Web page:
Indian Media

Media continues to be very powerful in India, the largest parliamentary democracy of the world. Over the years, it has grown much stronger and mightier. It has a far more expansive reach today than ever before as according to available figures the readership of papers and magazines in the country is over 190 millions while over 384 million Indians watch television and TV news and other programmes. But, unfortunately, while media is growing, it is not growing up. There have been disturbing trends quality-wise. Apart from truth being the first casualty, the disturbing trend includes subjectivity, inaccuracy, misquotation, marketing men as editorial heads, sting operations with methods and morals mixed up, TV studios as court rooms, SMS sting as serious human rights efforts and prejudice of editors.

Now a days, media has become a sort of entertainment industry in the wake of globalisation and the entertainment is now treated as synonymous with sex and crimes. Indian newspapers and magazines, too, are full of semi-nude models, nude pictures and articles on kissing, bed room manners and office romances. Media is making us a nation of sexoholics. National English dailies are throwing sweet poison at the readers every day. Parents are worried over the sinister effects of these dailies on their children. Incidents of rape are published with details. It is no exaggeration to say that today increase in crimes is also to be attributed to the lascivious material being published by the print and electronic media. It matters little to the media if in the process our precious values are subverted and our cultural ethos destroyed.

It is distressing that media has degenerated into a counter-productive force and abandoned the path of idealism. The main factor responsible for this is that the lever of control has been transferred from editors, who used to command respect, to sales persons for whom only TRP, circulation and money are the main objects. Today media’s culture is one of power. It no longer aspires to change the world. Freedom of press is implicit in the Fundamental Rights of freedom of speech and expression. However, this freedom is not for the benefit of the press, but for the public good. The Press Council of India had been set up as a watchdog, but media takes it causally as the council does not possess any punitive powers. There are a number of instances when the council issued guidelines which were treated with contempt by the media. Distinction between broadsheet journalism and tabloid journalism, which is sedulously maintained in the West, stands obliterated in India. Media has the unique privilege of unaccountability. There is inaccuracy and misinterpretation on a very large scale in media reporting, but there is no punishment for an errant report.. Media, which has sermons for all sections of the society from the Legislature to the Judiciary, does little soul-searching of its own. It is high time that Parliament gave punitive powers to the Press Council of India to deal with the irresponsible sections of media representing hit-and-run journalism. Important issues like the ongoing agrarian crisis leading to suicide by farmers, dowry deaths, displacement of tribals across the country are being sidelined and Muslims are maligned over teen talaq, which is rare.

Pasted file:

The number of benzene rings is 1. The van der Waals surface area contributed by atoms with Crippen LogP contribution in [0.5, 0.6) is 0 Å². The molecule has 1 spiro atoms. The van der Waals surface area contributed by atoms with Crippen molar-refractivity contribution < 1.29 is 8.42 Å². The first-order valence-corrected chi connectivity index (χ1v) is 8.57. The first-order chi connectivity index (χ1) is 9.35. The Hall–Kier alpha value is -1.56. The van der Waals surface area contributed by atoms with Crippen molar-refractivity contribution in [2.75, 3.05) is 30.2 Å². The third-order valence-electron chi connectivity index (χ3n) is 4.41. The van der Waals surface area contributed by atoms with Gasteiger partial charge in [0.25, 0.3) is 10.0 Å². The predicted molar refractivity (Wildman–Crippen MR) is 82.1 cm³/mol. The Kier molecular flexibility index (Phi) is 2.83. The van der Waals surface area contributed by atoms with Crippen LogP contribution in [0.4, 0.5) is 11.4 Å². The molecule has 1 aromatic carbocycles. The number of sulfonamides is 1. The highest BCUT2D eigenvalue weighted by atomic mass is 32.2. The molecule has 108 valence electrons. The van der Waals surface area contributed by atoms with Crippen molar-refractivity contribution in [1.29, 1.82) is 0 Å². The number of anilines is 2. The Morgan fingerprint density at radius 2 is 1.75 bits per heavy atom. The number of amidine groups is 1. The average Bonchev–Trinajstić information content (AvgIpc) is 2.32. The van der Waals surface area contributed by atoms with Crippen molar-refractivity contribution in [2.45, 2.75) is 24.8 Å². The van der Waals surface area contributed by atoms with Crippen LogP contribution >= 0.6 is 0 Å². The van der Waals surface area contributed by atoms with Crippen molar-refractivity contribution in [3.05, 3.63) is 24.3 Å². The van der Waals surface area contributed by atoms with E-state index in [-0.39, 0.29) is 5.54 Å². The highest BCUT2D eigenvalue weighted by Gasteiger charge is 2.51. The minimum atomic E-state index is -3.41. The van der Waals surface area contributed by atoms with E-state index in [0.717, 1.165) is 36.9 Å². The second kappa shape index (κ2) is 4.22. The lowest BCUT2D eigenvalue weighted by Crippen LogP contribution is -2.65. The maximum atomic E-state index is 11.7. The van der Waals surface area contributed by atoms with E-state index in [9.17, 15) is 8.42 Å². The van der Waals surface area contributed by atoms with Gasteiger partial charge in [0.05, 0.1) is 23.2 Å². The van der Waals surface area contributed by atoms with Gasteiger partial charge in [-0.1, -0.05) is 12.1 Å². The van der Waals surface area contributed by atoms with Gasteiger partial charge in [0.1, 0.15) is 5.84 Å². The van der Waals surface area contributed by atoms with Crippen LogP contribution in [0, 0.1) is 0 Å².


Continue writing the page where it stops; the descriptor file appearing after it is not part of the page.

Insensitive and profit-driven like any other commercial activity, it is now not only influenced, but even led by grossly malevolent market practices. It is slowly hijacking the country’s time-honoured and precious national culture. Media must introspect and rediscover its past i. e. the glorious role which had played in pre-Independence India.

M. Hashim Kidwai, ex-MP